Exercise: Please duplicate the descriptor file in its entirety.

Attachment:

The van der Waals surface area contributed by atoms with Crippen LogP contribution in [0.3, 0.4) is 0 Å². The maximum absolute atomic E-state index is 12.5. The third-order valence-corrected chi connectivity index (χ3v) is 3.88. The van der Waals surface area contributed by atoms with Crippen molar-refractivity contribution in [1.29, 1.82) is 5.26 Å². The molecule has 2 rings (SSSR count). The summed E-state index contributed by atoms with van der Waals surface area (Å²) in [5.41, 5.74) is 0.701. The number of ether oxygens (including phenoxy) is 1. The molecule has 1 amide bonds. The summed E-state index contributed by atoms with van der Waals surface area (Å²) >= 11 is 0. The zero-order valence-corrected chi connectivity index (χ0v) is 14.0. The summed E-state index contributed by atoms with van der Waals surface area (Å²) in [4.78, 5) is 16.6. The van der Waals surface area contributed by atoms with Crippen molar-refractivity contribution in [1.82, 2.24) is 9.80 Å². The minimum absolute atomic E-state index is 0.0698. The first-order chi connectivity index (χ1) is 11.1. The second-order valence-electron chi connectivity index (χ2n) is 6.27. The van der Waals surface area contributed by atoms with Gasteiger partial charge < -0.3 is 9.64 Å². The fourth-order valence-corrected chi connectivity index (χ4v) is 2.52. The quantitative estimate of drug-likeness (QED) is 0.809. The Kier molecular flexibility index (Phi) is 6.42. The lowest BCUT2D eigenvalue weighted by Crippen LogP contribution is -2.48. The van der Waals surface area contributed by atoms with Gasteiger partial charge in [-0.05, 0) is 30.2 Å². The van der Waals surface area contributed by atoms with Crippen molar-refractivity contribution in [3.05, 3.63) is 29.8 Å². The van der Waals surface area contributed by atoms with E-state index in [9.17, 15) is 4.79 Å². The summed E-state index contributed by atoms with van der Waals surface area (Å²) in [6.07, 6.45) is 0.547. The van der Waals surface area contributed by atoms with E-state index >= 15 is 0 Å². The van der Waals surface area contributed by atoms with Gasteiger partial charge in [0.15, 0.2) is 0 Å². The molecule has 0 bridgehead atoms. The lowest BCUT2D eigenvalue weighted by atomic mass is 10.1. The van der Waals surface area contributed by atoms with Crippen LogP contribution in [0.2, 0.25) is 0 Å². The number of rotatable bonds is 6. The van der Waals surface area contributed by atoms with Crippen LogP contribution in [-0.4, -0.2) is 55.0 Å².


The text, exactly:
The van der Waals surface area contributed by atoms with Crippen LogP contribution in [0.3, 0.4) is 0 Å². The maximum absolute atomic E-state index is 12.5. The third-order valence-corrected chi connectivity index (χ3v) is 3.88. The van der Waals surface area contributed by atoms with Crippen molar-refractivity contribution in [1.29, 1.82) is 5.26 Å². The molecule has 2 rings (SSSR count). The summed E-state index contributed by atoms with van der Waals surface area (Å²) in [5.41, 5.74) is 0.701. The number of ether oxygens (including phenoxy) is 1. The molecule has 1 amide bonds. The summed E-state index contributed by atoms with van der Waals surface area (Å²) >= 11 is 0. The zero-order valence-corrected chi connectivity index (χ0v) is 14.0. The summed E-state index contributed by atoms with van der Waals surface area (Å²) in [4.78, 5) is 16.6. The van der Waals surface area contributed by atoms with Crippen molar-refractivity contribution in [1.82, 2.24) is 9.80 Å². The minimum absolute atomic E-state index is 0.0698. The first-order chi connectivity index (χ1) is 11.1. The second-order valence-electron chi connectivity index (χ2n) is 6.27. The van der Waals surface area contributed by atoms with Gasteiger partial charge < -0.3 is 9.64 Å². The fourth-order valence-corrected chi connectivity index (χ4v) is 2.52. The quantitative estimate of drug-likeness (QED) is 0.809. The Kier molecular flexibility index (Phi) is 6.42. The lowest BCUT2D eigenvalue weighted by Crippen LogP contribution is -2.48. The van der Waals surface area contributed by atoms with Gasteiger partial charge in [-0.05, 0) is 30.2 Å². The van der Waals surface area contributed by atoms with Crippen molar-refractivity contribution in [3.05, 3.63) is 29.8 Å². The van der Waals surface area contributed by atoms with E-state index in [9.17, 15) is 4.79 Å². The summed E-state index contributed by atoms with van der Waals surface area (Å²) in [6.07, 6.45) is 0.547. The van der Waals surface area contributed by atoms with E-state index >= 15 is 0 Å². The van der Waals surface area contributed by atoms with Gasteiger partial charge in [0.15, 0.2) is 0 Å². The molecule has 0 bridgehead atoms. The lowest BCUT2D eigenvalue weighted by atomic mass is 10.1. The van der Waals surface area contributed by atoms with Crippen LogP contribution in [0.2, 0.25) is 0 Å². The number of rotatable bonds is 6. The van der Waals surface area contributed by atoms with Crippen LogP contribution in [-0.4, -0.2) is 55.0 Å².